EIC0924

Written evidence submitted by Dr Jane Parry (Lecturer in Organisational Behaviour and HRM at University of Southampton); Professor Stephen Bevan (Head of HR research development at Institute of Employment Studies); Dr Zoe Young (Director at Half the Sky)

Work After Lockdown is a major research project funded by UKRI/ESRC, which over the course of 18 months (July 2020 – January 2022) is studying how lockdown-driven working from home (WfH) is changing how people want to work in the future and organisations’ responses and learning around this. It is led by the Department of Organisational Behaviour and Human Resource Management at Southampton Business School (University of Southampton), working in collaboration with The Institute for Employment Studies and work design specialists, Half the Sky. The project has just completed the first wave of its findings, relating to the period of rapid change in relation to the lockdown of March-July 2020. Using mixed-methods research, data was collected from legal firms and local authorities, looking at white-collar jobs that were performed from home during the first lockdown, but which were more often office-based prior to that. The project consequently offers broader learning potential for a wide cross-section of (formerly) office-based jobs. Quantitative sectoral surveys have focused on worker well-being, while qualitative interviews in four case study organisations have looked at the experiences of leaders, line managers, and employees without managerial responsibilities in adapting to home-based working arrangements. Our inquiry response here draws upon 1,085 survey responses and 38 qualitative interviews.

This submission has been prepared by the Project Investigator, in collaboration with the research team. Dr Jane Parry is a lecturer at Southampton Business School, and Director of the Centre for Research on Work and Organisations, who has been working in applied policy research for the past 20 years. Her research focuses on the changing world of work, and inequalities within that; she recently sat on the BEIS Future of Work working group, conducting rapid evidence review on the ARI on flexible work.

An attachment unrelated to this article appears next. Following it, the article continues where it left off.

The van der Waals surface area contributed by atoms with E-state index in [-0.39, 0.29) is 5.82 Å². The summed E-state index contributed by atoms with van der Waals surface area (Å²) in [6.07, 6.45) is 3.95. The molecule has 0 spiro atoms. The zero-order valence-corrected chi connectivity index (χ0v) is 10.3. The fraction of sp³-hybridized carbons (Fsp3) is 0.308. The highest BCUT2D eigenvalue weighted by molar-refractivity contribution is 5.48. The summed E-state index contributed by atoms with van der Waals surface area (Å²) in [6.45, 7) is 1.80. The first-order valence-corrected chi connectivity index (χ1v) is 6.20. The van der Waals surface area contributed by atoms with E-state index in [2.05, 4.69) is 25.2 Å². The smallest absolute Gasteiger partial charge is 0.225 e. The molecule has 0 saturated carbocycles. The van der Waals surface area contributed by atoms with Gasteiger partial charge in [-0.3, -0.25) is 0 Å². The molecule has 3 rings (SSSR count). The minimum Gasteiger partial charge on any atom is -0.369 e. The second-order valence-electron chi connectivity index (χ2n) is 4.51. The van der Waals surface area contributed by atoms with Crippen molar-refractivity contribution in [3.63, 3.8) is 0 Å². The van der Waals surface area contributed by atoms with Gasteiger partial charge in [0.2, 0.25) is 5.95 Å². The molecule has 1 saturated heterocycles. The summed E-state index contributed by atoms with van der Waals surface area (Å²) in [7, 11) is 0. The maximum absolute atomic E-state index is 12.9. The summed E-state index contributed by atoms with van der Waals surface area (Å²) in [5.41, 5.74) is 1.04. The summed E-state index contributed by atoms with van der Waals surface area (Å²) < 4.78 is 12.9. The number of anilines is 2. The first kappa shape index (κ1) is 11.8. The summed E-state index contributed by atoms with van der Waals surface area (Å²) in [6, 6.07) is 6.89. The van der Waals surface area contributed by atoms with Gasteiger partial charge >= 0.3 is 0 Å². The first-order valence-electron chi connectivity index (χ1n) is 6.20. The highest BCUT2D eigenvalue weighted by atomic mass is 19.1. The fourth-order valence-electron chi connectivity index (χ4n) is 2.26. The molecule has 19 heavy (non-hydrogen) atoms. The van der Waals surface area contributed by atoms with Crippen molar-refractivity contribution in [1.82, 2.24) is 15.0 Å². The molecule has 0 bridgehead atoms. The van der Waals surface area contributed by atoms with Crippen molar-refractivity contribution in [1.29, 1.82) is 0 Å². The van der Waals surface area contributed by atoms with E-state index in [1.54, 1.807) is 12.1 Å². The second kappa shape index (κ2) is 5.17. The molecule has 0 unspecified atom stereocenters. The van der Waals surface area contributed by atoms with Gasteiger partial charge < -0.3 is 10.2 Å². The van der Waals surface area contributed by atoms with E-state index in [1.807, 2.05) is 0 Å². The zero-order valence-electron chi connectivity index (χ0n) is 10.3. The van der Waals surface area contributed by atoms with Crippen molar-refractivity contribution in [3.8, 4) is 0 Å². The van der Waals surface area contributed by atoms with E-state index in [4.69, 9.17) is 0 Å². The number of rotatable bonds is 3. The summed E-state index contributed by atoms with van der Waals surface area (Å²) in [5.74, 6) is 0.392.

Reflecting Work After Lockdown’s research focus on working from home, in this submission, we have responded on questions within two of the key areas of interest raised by the Committee: (i) permanent organisational change; and (ii) productivity, innovation and technological potential.

Summary:

In terms of the kinds of permanent organisational changes we are likely to see in the future:

On learnings around productivity, innovation and technological potentials and challenges:

 

What changes to the economy are now permanent? What difference will the discovery of a vaccine &/or treatment make?  Will behavioural changes such as WfH necessitate structural changes, whether or not a vaccine is discovered?

  1. The largescale shift in the way that formerly office-based work was reconfigured to be performed from employees’ homes from March 2020 has represented a significant change in the UK’s relationship with remote working, and we anticipate, flexible working practices. The working from home enforced by the lockdown, while clearly distinctive from working from home under more chosen circumstances, has compelled organisations to invest in making remote working successful. In doing so, the period has provided a wealth of learning around work practice, as well as evidence regarding the capacity of jobs that it had previously been considered could only be undertaken in offices, to be performed remotely: “the grand experiment that nobody wanted to do has shown that it works fine.” From a position when pre-COVID, only 5% of the populations worked mainly from home (ONS), by July 2020, 28% were working in this way (our analysis of Understanding Society COVID-19 national dataset), and almost half the working age population were doing at least part of their work from home (ONS).
  2. At an employee level, the extended period of working from home from April 2020, has informed a mindset shift, with seven in ten workers (73%) in our Work after Lockdown survey reporting that they wanted to carry on working from home at least some of the time in the future. Self-reported productivity among those working from home is high, with 88.5% of our respondents reflecting that they got as much, or more, work done at home as in the office, a positive indicator for organisations that are increasingly looking towards hybrid working models to combine the benefits of home and office-based work. Moving forward, however, our research has indicated low levels of mental health during pandemic-driven working from home (47.5/100 on WHO5). It will be vital for employers to engage with how employee well-being can be supported improved in order to maintain the productivity that will be essential in surviving the oncoming period of recession and uncertainty. Post-pandemic, conditions are likely to be more conducive to tackling this and promoting the benefits of working from home under non-crisis conditions.